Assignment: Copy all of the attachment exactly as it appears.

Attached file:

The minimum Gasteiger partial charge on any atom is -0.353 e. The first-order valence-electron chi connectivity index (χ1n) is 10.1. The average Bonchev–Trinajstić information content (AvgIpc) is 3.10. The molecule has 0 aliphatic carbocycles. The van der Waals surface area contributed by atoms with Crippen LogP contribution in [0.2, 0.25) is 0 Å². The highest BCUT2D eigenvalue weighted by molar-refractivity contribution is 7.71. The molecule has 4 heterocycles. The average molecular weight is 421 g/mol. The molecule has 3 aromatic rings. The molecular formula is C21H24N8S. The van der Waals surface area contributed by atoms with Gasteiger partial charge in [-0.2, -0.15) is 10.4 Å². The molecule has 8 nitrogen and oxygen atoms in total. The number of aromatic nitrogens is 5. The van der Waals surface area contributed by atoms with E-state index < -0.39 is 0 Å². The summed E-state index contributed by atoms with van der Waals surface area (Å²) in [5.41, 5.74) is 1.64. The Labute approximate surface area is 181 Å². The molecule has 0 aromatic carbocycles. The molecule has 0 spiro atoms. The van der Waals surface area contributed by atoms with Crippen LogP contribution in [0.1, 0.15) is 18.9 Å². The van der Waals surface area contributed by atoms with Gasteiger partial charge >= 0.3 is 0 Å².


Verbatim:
The minimum Gasteiger partial charge on any atom is -0.353 e. The first-order valence-electron chi connectivity index (χ1n) is 10.1. The average Bonchev–Trinajstić information content (AvgIpc) is 3.10. The molecule has 0 aliphatic carbocycles. The van der Waals surface area contributed by atoms with Crippen LogP contribution in [0.2, 0.25) is 0 Å². The highest BCUT2D eigenvalue weighted by molar-refractivity contribution is 7.71. The molecule has 4 heterocycles. The average molecular weight is 421 g/mol. The molecule has 3 aromatic rings. The molecular formula is C21H24N8S. The van der Waals surface area contributed by atoms with Gasteiger partial charge in [-0.2, -0.15) is 10.4 Å². The molecule has 8 nitrogen and oxygen atoms in total. The number of aromatic nitrogens is 5. The van der Waals surface area contributed by atoms with E-state index < -0.39 is 0 Å². The summed E-state index contributed by atoms with van der Waals surface area (Å²) in [5.41, 5.74) is 1.64. The Labute approximate surface area is 181 Å². The molecule has 0 aromatic carbocycles. The molecule has 0 spiro atoms. The van der Waals surface area contributed by atoms with Crippen LogP contribution in [0.1, 0.15) is 18.9 Å². The van der Waals surface area contributed by atoms with Gasteiger partial charge >= 0.3 is 0 Å².